Organisers of the Paris Blockchain Week Summit have postponed the event until December over the threat of a coronavirus pandemic.
Bosses at the highly-popular annual gathering of cryptocurrency and blockchain thought-leaders took the decision not to go ahead with planned event – set to open on March 31 – only an hour ago.
It is the first summit on the blockchain calendar to pull the plug over the virus, and observers anticipate it may open the floodgates to further cancellations around the globe.
A statement released just a short time ago suggested organisers were acting on advice from the French government.
“Over the past weeks, we have been closely monitoring global developments around the coronavirus outbreak,” the statement said.
“The security and safety of our attendees, speakers and sponsors will always be our top priority. “In addition, the recent guidelines issued by the French government which prohibit large gatherings put the status of the event at risk.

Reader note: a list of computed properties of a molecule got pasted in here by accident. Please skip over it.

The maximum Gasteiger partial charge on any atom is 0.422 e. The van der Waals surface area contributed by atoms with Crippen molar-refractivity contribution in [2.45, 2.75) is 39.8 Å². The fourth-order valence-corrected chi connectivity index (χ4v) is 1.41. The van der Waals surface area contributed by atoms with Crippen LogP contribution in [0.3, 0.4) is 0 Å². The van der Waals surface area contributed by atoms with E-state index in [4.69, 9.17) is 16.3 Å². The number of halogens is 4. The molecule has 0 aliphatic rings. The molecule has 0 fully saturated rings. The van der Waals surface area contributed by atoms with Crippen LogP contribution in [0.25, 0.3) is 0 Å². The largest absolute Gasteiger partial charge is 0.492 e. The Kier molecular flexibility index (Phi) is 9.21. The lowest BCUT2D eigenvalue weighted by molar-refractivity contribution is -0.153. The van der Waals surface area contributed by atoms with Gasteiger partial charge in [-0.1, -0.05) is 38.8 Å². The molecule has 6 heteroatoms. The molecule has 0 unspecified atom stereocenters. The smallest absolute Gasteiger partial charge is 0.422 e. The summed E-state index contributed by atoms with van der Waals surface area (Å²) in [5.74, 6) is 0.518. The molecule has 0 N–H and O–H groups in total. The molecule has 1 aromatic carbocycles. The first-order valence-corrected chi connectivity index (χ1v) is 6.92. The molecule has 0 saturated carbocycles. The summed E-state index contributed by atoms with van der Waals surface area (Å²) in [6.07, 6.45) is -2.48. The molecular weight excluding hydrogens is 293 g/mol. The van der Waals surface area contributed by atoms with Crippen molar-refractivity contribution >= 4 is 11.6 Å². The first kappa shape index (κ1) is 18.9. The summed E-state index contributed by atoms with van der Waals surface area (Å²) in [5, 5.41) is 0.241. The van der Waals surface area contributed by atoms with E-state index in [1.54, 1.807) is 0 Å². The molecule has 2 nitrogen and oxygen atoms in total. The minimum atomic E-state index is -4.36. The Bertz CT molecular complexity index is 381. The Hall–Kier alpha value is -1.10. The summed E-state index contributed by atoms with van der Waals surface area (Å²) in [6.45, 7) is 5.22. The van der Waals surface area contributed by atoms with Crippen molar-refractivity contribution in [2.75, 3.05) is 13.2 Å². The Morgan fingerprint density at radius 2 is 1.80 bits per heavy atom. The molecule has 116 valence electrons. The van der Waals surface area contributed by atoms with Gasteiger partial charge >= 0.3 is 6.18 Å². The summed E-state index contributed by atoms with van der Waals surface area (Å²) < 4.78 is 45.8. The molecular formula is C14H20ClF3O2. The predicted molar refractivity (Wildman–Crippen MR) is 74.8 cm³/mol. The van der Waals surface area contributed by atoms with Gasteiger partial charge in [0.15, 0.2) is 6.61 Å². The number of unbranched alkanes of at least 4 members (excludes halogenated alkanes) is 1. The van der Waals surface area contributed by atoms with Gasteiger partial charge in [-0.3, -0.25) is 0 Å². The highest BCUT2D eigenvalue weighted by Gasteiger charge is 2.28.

“With this in mind, we now feel that postponing the summit is the best and safest option.”
More than 2,500 visitors and 250 speakers were expected to pack out the Station F venue near the Alan Turing Square. The summit will now take place on December 9 and 10.
“Rescheduling PBWS allows us to ensure that our world-class conference proceeds without compromise – the venue, schedule and setup remain the same – and we will continue to update our agenda and speaker line-up with exciting new additions,” the statement added.
“We would like to thank all those involved in organising PBWS: our speakers, our sponsors, our media partners, as well as the team at our venue, Station F, for your continued participation and support.
“Please continue to follow our social media channels as we announce more speakers and sponsors in the months ahead. We look forward to welcoming you in Paris this December.”
Several governments across the world are slowly advising large event organisers to consider postponing events as the global health leaders attempt to contain the virus which has claimed the lives of more than 3,000 people.